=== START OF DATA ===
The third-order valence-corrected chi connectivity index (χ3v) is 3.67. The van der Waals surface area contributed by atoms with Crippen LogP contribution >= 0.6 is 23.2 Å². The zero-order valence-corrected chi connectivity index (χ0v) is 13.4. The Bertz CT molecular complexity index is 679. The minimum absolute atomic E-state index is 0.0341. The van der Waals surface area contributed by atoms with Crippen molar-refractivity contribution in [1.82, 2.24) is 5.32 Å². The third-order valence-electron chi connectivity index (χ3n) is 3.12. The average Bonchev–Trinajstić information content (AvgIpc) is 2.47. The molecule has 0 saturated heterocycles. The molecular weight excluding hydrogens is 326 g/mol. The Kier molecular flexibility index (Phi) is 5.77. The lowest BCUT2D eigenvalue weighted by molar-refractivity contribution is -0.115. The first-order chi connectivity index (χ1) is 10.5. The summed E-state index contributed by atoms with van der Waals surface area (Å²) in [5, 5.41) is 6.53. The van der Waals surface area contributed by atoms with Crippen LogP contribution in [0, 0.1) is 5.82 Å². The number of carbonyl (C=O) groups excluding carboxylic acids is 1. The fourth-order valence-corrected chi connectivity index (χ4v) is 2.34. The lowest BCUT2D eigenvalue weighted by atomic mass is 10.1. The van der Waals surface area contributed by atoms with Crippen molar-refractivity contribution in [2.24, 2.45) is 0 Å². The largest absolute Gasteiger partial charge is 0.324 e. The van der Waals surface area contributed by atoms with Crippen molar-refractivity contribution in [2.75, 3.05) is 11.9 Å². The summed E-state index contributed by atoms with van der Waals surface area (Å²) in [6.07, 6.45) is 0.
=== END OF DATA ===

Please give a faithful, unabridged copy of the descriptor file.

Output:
The third-order valence-corrected chi connectivity index (χ3v) is 3.67. The van der Waals surface area contributed by atoms with Crippen LogP contribution >= 0.6 is 23.2 Å². The zero-order valence-corrected chi connectivity index (χ0v) is 13.4. The Bertz CT molecular complexity index is 679. The minimum absolute atomic E-state index is 0.0341. The van der Waals surface area contributed by atoms with Crippen molar-refractivity contribution in [1.82, 2.24) is 5.32 Å². The third-order valence-electron chi connectivity index (χ3n) is 3.12. The average Bonchev–Trinajstić information content (AvgIpc) is 2.47. The molecule has 0 saturated heterocycles. The molecular weight excluding hydrogens is 326 g/mol. The Kier molecular flexibility index (Phi) is 5.77. The lowest BCUT2D eigenvalue weighted by molar-refractivity contribution is -0.115. The first-order chi connectivity index (χ1) is 10.5. The summed E-state index contributed by atoms with van der Waals surface area (Å²) in [5, 5.41) is 6.53. The van der Waals surface area contributed by atoms with Crippen LogP contribution in [0, 0.1) is 5.82 Å². The number of carbonyl (C=O) groups excluding carboxylic acids is 1. The fourth-order valence-corrected chi connectivity index (χ4v) is 2.34. The lowest BCUT2D eigenvalue weighted by atomic mass is 10.1. The van der Waals surface area contributed by atoms with Crippen molar-refractivity contribution in [2.24, 2.45) is 0 Å². The largest absolute Gasteiger partial charge is 0.324 e. The van der Waals surface area contributed by atoms with Crippen molar-refractivity contribution in [2.75, 3.05) is 11.9 Å². The summed E-state index contributed by atoms with van der Waals surface area (Å²) in [6.07, 6.45) is 0.